A lot of people will want to drive outside of lessons, but be aware that things will have changed a lot since your parents passed and they may inadvertently teach you their bad driving habits. If you want to drive your parent’s car on public roads, you will need to be insured to drive it, display L plates on the car and can only drive with a sober over 21 who has held a full licence for 3 or more years.

Learning to drive

The DVSA quote that it takes about 47 hours on average for people to learn to drive, but some people take less time and some people take more. 47 hours tuition can be quite expensive, so if you can get practice in private, do so.

During the lessons you will learn all the things that you need to pass your test. You will learn how to turn left and right, deal with big junctions, learn how to tackle roundabouts, dual carriageways, country roads, busier roads etc. You will also learn the manoeuvres needed for your test, which are:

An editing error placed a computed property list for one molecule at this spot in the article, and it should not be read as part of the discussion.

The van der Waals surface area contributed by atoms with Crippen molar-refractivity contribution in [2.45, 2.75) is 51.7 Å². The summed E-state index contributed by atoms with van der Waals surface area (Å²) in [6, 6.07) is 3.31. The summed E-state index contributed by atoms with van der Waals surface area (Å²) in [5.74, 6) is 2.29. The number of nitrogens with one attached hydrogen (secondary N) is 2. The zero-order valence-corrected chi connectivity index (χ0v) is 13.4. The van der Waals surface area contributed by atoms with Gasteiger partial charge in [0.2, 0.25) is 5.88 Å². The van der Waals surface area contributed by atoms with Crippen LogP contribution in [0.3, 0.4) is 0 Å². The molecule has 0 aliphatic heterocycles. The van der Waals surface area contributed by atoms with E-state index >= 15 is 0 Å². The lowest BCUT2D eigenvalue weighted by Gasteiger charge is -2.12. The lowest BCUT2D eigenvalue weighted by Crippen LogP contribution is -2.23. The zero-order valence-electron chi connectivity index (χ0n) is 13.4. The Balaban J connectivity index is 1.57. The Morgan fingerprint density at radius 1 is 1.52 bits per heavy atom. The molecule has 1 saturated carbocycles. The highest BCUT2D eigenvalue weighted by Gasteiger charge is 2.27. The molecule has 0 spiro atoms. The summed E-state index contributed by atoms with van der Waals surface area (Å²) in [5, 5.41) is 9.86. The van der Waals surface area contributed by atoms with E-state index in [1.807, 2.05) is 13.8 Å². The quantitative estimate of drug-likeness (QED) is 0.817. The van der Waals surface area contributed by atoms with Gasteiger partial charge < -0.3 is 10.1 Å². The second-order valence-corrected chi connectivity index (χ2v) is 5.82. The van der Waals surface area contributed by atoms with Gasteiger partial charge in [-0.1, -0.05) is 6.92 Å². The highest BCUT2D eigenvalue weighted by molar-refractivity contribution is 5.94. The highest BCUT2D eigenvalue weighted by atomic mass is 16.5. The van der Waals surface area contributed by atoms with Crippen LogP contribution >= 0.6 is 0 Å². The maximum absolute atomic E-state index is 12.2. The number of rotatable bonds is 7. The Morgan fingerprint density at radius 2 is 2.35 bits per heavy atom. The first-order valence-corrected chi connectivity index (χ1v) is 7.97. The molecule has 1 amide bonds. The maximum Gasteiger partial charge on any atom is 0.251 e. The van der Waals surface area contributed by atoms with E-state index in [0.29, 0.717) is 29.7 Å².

• Turn in the road, commonly known as three-point turn
  • Parallel or reverse park
  • Reverse around a corner
  • Controlled Stop
  • Bay Park


There are 4 manoeuvres that you will need to learn. You will also learn how to carry out a controlled stop. There is the turn in the road, reverse round the corner, Parallel Park, and a bay park.

The most important thing with all of these really is to take them slowly so that you have time to correct things if they start to go wrong, and to do plenty of observations. I have put some information about each one.

Bay Parking

Since 5th May 1999 you may be asked to do the reverse park exercise as a reversing into a parking bay at the driving test car park.
If you are asked to reverse into a parking bay, you can usually choose whether to reverse from the right or the left.
Reverse parking into a bay must be carried out at the test centre at the start or end of the test.